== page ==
Believe it or not, I actually managed to see a few cultural sights (and W.T.F.s) in addition to the numerous hotels, planes and airport lounges.
Hopefully you can all get some ideas for your trips to Bangkok
Bangkok, and to a certain extent all of Thailand, seems to be interminably embroiled in a state of political chaos.
I previously lived in Bangkok during the 2010 red shirt protests and was hopeful that the current bout of unrest, would be somewhat less menacing. The yellow shirts are fewer in number and have far more to lose than red shirts, so their protests tend to maintain more of a peaceful veneer.
The first thing I noticed, was how completely deserted the road was between BKK and Lumphini. As we approached the city, the reason for this became clear:
There were blockades all over the major roads of the city. They seemed like more of an annoyance than anything. There was nothing really stopping you from getting out of your car and moving the barriers away. It's just that nobody really wanted the hassle.
People seemed to be constantly confused by the barriers though. Like they weren't aware that they were actually going to be able to physically block their vehicles. As you can see in the picture, there were lots of close calls between cars, although I didn't see any actual mayhem. It was mostly just a bit of slapstick driving. Standard in this part of the World anyway.
It was strange to see Asoke junction and all of Sukhumvit shut down, although there really weren't many people actually watching the speeches. It seemed like more than anything, these protests served to pedestrianise large swathes of Bangkok and turn them into food and t-shirt markets.
On my first full day, I decided to explore the area near the Sofitel. First I went to Wat Hua Lamphong. Where you could see:
After killing time in the temple I walked over to my main destination for the day but not before another follow up W.T.F. moment:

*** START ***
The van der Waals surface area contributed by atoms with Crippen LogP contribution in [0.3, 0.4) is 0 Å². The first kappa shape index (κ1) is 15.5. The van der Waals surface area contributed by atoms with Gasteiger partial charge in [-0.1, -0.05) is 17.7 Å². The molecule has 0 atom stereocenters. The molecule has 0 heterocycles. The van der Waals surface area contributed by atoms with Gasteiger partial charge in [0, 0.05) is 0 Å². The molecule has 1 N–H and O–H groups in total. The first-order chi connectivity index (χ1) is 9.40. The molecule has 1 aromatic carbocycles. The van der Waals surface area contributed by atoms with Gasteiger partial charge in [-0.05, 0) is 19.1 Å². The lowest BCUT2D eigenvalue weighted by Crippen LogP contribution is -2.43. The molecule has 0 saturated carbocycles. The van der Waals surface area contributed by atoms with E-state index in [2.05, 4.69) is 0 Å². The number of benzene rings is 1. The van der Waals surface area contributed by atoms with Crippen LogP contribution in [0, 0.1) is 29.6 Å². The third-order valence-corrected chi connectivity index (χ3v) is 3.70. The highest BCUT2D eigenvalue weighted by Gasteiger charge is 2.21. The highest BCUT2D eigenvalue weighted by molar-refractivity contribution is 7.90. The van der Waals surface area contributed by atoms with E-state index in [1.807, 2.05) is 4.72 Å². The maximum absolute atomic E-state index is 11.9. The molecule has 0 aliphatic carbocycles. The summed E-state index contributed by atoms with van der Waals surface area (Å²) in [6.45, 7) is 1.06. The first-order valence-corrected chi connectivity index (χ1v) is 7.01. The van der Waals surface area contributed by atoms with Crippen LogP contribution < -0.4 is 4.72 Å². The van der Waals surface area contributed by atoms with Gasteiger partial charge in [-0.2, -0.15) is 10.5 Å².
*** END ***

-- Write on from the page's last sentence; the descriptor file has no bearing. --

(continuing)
I can just imagine the meeting now.
"we need a spokesperson, a mascot even, something that really shows that we are a cutting edge mobile phone company"
"what about an inflatable, muscular, anthropomorphic lion with an enormous blue propeller protruding from his rectum?"
"I like it!"
Anyway. After a few minutes walk I arrived at my destination
No, not a secret Aman in the centre of Bangkok.
This is the wonderfully opulent, Bangkok snake hospital. Where you can visit a fully functioning snake farm.
It transpires that a snake farm is a place where they raise venomous snakes in order to extract their venom and inject it into horses, who are immune to snake venom - due to their ability to create antibodies. These antibodies are then extracted from the horses and used to treat human snakebite victims.
One of the coolest snakes was this aquatic chap.
I watched him catch a fish and after a while I continued on to a live demonstration of snake "milking", done inside the hospital building.
When I returned, he looked not dissimilar to how I would end up looking aboard my NH F flight, a few days later:
The following day I headed to some of the more usual tourist sights.
Wat Saket (golden mount temple) had some awesome gardens on the walk up.
If you've read this far, here's a treat: More hotel and food related photos. I decided to try out the Intercontinental buffet, having heard that the selection was amazing. The hotel itself was very grand, the Sofitel was much more to my taste but the Intercontinental definitely looked decent:
The selection of food was indeed amazing. My favourite part was the foie gras counter, where they would pan fry fresh foie gras and deliver it to your table. There was also a waygu beef carvery and a sushi counter, with fresh nigiri, rolls and sashimi made to order.
The best part of this buffet, aside from the phenomenal service and delicious food, was the surprise when I asked for the cheque.
I was told by the super friendly hostess that they were currently running a promotion which discounts the buffet by 50%. So all that food... cost about $25!
Whilst we're on the subject of food, I've got to say that the food court at MBK always hits the spot:
After all that, I think you're all about ready to see a real dessert:
A sign of things to come in Japan.